There are many ways to confront anti-Muslim or anti-refugee violence in your community, from talking with your friends to supporting organizations that welcome refugees to advocating for policies to stop violence against Muslims.
Here are some suggestions and resources.
Unfortunately, we continue to see more public acts of violence and harassment again Muslims, Asians, Black people, Jewish people, trans people, and many others. Today it’s more important than ever that we know how to keep each other safe. Use these bystander intervention resources to assess how to intervene while considering the safety of everyone involved.
2. Support organizations that assist refugee communities in your city.
Volunteer your time or donate. If you're not familiar with local organizations, you can type your ZIP code on this site to find nonprofits that assist refugees in your area.
3. Read and share news and commentary from Muslim writers and organizers.
Learn the stories of young Muslims in the United States. Check out and these folks on Twitter:
4. Donate to legal aid organizations that defend and support Muslim communities and activists in the U.S., including those facing entrapment and repression as a result of the "war on terror."
- Center for Constitutional Rights
- National Coalition for Protecting Civil Freedoms
- Palestine Legal
- National Lawyers Guild
- Council on American Islamic Relations (CAIR)
- Muslim Justice League
- American-Arab Anti-Discrimination Committee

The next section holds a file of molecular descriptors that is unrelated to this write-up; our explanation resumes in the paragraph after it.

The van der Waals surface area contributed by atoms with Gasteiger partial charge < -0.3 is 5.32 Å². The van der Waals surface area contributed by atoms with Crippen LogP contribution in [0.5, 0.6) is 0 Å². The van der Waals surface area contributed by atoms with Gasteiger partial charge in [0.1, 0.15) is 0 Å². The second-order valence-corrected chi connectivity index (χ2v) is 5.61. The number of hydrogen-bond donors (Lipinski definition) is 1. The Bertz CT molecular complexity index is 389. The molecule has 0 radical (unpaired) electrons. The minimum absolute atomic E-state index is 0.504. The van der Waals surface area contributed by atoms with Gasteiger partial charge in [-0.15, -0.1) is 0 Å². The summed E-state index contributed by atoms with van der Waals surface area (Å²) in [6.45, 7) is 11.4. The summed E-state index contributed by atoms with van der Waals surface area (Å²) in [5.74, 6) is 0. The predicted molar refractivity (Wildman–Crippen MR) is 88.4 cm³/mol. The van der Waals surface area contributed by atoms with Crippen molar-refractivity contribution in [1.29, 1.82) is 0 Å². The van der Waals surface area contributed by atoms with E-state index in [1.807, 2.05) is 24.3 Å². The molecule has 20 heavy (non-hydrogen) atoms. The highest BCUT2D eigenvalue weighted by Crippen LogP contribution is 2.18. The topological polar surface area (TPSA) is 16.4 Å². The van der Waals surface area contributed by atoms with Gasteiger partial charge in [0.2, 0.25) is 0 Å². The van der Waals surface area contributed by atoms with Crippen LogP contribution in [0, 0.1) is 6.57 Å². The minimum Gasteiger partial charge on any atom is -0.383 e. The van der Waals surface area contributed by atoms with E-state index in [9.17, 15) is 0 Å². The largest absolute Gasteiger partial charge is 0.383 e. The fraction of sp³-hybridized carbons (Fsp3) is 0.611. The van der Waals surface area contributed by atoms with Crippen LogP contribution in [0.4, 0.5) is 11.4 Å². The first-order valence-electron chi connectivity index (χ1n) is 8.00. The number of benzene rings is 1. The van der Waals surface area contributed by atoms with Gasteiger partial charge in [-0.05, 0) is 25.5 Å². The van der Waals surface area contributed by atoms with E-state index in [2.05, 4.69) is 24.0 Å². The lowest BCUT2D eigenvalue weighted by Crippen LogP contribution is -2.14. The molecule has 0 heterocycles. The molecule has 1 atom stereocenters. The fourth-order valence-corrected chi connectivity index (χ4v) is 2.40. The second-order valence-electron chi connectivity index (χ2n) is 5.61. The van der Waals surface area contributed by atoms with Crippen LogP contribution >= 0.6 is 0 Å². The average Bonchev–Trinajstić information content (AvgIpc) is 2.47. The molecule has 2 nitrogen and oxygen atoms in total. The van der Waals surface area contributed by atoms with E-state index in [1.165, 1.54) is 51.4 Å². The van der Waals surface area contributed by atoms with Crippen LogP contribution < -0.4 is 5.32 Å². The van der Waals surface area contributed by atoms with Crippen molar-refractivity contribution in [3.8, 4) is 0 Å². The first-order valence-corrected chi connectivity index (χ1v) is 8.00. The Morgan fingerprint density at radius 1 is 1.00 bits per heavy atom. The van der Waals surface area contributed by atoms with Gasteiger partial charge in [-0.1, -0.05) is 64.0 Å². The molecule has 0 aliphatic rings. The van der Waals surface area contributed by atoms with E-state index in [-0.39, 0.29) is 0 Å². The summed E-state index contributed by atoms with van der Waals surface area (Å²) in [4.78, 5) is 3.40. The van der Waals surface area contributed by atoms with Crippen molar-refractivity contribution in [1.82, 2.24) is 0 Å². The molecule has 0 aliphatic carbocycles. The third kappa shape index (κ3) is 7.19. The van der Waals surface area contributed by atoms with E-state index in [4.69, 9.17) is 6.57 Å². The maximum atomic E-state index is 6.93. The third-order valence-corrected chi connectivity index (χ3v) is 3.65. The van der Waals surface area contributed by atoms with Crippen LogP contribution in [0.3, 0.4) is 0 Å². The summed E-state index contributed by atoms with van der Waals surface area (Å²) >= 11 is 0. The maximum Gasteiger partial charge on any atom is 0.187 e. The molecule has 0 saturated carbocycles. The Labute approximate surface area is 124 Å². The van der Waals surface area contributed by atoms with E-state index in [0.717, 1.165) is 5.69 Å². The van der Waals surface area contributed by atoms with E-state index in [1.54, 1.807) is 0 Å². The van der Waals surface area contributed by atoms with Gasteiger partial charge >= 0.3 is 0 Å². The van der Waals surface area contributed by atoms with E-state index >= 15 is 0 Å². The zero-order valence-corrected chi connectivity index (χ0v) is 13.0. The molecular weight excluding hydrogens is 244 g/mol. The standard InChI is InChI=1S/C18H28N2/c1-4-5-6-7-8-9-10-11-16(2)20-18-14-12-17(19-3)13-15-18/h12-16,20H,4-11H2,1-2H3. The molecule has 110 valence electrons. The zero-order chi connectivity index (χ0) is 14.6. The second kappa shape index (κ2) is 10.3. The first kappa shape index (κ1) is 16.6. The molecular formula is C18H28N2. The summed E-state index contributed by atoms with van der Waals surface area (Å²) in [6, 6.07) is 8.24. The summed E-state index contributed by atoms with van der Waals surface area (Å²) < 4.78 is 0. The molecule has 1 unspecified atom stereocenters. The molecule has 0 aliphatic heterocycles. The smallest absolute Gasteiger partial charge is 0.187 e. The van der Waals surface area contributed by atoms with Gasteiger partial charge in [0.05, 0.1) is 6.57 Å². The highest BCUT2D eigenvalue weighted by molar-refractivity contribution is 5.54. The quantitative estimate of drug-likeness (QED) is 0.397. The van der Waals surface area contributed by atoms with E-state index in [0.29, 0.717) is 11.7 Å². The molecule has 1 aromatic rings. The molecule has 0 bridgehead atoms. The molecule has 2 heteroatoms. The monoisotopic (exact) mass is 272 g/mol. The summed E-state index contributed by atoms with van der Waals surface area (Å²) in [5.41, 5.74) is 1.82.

5. Educate young people about Islamophobia.
Are you an educator? Consider using the 6-12th grade Countering Anti-Muslim Racism in Schools curriculum developed by AFSC and the University of Illinois-Chicago. The curriculum is aligned to Common Core, and is full of lesson plans and resources.
6. Research police militarization in your community.
What military grade equipment and training is your local police department receiving? How is "war on terror rhetoric" and Islamophobia leading to more profiling and violence against communities of color? What can you do about it?
Check out the “Equipped for War” report from AFSC’s California Healing Justice program. It offers a great model and toolkit for communities seeking transparency on police militarization.
7. Form a study group with friends or colleagues. Here are some books we recommend.
- "Innocent Until Proven Muslim,” by Dr. Maha Hilal
- "Orientalism," by Edward Said
- "Do Muslim Women Need Saving?," by Lila Abu-Lughod
- "We are All Suspects Now," by Tram Nguyen
- "Islamophobia and the Politics of Empire," Deepa Kumar
8. Challenge and resist any U.S. military escalations in the Middle East/North Africa.
If you watch mainstream media news, also seek alternative media sources.
Call in to radio shows when you hear anti-Muslim commentators, people talking flippantly about terrorism, or suggesting the U.S. should engage in more warfare abroad.
9. Learn about the specific targeting and struggles of Black Muslim communities in the U.S.
Did you know that nearly one-third of Muslims in the U.S. are Black? This op-ed gives some much needed insights on how Black Muslim communities (there are many, and they are different) often get overlooked in conversations on Islamophobia in the U.S.
Additionally, be sure to check out the Movement for Black Lives policy platform, as many of their recommendations impact Muslim communities.
10. Subscribe to the newsletters of frontline organizations challenging "war on terror" rhetoric and policies.
Learn more about how targeted communities are building power and resisting, and how you can support their efforts.